The researchers brought together data from many studies that looked at diet and longevity, alongside data from the Global Burden of Disease study, which provides a summary of population health from many countries. Combining this data, the authors were then able to estimate how life expectancy varied with continuous changes in intake of fruit, vegetables, whole grains, refined grains, nuts, legumes, fish, eggs, dairy, red meat, processed meat and sugary drinks.


The authors were then able to produce an optimal diet for longevity, which they then compared with the typical western diet – which mostly contains high amounts of processed foods, red meat, high-fat dairy products, high-sugar foods, pre-packed foods and low fruit and vegetable intake. According to their research, an optimal diet included more legumes (beans, peas and lentils), whole grains (oats, barley and brown rice) and nuts, and less red and processed meat.

The researchers found that eating an optimal diet from age 20 would increase life expectancy by more than a decade for women and men from the US, China and Europe. They also found that changing from a western diet to the optimal diet at age 60 would increase life expectancy by eight years. For 80-year-olds, life expectancy could increase by almost three and a half years.


But given it isn’t always possible for people to completely change their diet, the researchers also calculated what would happen if people changed from a western diet to a diet that was halfway between the optimal diet and the typical western diet. They found that even this kind of diet – which they called a “feasibility approach diet” – could still increase life expectancy for 20-year-olds by just over six years for women and just over seven years for men.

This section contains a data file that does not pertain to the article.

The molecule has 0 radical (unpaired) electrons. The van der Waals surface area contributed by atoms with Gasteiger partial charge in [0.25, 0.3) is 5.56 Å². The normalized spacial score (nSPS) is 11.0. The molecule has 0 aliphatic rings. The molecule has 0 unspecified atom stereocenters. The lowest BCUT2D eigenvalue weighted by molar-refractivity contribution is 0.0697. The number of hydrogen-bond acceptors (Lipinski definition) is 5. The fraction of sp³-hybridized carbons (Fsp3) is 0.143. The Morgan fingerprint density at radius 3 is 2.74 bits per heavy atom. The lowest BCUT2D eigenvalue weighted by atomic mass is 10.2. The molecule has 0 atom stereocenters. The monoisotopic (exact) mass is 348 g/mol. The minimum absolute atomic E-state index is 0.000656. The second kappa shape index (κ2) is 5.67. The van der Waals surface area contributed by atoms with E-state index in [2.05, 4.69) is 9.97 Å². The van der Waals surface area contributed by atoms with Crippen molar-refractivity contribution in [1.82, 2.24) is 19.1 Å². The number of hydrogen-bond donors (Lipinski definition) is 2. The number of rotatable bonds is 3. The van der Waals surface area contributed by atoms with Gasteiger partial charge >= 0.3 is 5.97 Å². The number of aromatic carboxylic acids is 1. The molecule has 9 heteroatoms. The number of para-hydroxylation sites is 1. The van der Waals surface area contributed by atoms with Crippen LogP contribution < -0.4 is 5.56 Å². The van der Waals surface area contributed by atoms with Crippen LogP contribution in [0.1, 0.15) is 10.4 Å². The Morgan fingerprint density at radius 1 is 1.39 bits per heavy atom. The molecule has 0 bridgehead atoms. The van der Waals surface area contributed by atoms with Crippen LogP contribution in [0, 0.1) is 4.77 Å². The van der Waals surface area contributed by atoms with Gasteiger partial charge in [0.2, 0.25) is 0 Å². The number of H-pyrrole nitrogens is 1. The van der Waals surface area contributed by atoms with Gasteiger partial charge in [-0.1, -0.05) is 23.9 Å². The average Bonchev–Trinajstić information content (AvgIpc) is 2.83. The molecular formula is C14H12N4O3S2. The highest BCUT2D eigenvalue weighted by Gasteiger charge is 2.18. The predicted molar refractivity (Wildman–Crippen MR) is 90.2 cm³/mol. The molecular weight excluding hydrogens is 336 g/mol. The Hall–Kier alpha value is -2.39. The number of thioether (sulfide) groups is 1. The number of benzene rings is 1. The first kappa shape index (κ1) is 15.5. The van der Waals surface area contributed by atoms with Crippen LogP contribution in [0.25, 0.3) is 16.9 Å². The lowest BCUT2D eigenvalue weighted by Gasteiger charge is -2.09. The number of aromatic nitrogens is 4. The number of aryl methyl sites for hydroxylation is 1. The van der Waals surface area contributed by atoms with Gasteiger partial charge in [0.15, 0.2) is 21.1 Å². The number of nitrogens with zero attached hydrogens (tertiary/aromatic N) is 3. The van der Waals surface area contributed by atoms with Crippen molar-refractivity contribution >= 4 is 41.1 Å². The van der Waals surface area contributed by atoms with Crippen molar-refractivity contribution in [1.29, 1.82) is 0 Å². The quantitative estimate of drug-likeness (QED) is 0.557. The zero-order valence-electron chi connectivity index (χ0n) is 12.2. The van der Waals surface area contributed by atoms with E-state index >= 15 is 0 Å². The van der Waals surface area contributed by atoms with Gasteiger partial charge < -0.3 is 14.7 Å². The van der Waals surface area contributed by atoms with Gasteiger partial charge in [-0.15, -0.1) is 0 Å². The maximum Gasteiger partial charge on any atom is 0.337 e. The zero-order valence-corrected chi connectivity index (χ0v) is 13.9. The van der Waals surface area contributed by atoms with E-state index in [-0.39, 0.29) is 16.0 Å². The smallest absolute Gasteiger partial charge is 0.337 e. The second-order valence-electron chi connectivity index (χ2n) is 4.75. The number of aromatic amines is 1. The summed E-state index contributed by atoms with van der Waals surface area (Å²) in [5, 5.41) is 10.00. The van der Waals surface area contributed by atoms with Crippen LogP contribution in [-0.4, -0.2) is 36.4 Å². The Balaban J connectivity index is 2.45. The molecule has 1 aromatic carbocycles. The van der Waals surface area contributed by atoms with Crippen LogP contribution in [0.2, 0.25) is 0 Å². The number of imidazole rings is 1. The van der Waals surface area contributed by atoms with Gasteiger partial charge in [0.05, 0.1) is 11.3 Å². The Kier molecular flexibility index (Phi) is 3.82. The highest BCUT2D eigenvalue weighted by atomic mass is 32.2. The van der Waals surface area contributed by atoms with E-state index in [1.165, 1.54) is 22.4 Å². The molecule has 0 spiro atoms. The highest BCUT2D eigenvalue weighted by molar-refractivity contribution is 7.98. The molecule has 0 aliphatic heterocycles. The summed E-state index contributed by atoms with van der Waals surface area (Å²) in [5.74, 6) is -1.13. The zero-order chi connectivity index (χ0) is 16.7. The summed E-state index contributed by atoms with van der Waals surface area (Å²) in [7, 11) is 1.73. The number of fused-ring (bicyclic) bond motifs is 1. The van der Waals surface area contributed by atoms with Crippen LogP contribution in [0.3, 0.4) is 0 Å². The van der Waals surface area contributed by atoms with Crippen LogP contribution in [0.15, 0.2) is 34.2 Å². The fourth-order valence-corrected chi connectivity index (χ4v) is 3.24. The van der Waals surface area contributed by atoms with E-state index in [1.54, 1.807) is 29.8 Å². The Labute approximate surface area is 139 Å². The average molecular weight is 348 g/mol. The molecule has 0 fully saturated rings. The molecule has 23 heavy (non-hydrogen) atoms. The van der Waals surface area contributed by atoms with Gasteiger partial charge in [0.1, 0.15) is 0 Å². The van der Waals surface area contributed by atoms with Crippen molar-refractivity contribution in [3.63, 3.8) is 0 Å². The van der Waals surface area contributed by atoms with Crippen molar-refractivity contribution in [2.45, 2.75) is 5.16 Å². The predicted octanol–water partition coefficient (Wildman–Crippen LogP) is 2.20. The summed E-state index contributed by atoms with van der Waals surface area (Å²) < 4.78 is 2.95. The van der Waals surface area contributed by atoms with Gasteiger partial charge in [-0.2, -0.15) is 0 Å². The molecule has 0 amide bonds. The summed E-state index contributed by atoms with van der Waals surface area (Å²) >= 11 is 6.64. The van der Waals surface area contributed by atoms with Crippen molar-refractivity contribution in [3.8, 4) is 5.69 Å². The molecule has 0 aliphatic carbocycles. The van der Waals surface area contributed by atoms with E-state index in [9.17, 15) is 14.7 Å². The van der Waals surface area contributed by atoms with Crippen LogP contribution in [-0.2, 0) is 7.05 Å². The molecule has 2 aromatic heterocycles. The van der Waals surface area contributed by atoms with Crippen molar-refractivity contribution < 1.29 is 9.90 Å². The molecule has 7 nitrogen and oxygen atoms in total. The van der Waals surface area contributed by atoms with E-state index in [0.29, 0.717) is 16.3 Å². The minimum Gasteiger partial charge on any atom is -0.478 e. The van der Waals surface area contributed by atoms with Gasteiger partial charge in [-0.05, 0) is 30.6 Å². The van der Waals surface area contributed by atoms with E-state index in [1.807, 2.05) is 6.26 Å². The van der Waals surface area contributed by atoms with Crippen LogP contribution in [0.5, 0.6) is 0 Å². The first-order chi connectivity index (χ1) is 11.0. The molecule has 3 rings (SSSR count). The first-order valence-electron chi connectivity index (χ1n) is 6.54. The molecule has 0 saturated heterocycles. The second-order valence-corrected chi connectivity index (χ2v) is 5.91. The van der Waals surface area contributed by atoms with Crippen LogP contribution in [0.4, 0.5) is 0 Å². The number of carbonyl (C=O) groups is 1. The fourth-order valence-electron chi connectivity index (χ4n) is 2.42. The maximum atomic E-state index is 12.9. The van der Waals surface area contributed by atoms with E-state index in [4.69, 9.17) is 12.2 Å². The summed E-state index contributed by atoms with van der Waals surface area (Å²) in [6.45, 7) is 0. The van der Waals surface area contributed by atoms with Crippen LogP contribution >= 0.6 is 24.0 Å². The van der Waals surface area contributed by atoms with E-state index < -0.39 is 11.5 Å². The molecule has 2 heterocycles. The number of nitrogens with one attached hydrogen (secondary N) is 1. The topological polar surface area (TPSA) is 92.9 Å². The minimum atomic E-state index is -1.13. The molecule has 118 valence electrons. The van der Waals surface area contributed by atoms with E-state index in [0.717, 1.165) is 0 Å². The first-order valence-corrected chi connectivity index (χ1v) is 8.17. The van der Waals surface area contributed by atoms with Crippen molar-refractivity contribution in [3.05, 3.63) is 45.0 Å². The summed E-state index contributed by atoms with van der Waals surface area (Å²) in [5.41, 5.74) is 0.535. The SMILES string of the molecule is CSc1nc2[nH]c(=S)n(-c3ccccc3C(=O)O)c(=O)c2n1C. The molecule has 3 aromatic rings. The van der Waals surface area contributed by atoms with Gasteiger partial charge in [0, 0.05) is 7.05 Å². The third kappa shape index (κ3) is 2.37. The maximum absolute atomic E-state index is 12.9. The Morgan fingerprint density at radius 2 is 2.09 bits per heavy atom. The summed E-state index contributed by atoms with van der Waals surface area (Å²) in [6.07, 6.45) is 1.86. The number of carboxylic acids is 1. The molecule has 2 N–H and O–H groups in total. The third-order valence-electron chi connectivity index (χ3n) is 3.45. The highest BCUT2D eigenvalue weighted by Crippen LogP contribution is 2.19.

A table which shows how many grams of each food group a person should aim to consume on each of the three diets the researchers looked at in their study.


These results show us that making long-term diet changes at any age may have substantial benefits to life expectancy. But the gains are largest if these changes start early in life.


The life expectancy estimates this study makes come from the most thorough and recent meta-analyses (a study that combines the results of multiple scientific studies) on diet and mortality.


There are also a few things the study didn’t take into account. First, to see these benefits, people needed to make changes to their diet within a ten-year period. This means it’s uncertain if people may still see benefits to their lifespan if they make changes to their diet over a longer period of time. The study also didn’t take past ill-health into account, which can affect life expectancy. This means that the benefits of diet on life expectancy only reflect an average and may be different for each person depending on a variety of other factors, such as ongoing health issues, genetics and lifestyle, such as smoking, drinking alcohol and exercise.


But the evidence the researchers looked at was still robust and drawn from many studies on this subject. These findings also align with previous research which has shown that modest but long-term improvements to diet and lifestyle can have significant health benefits – including longevity.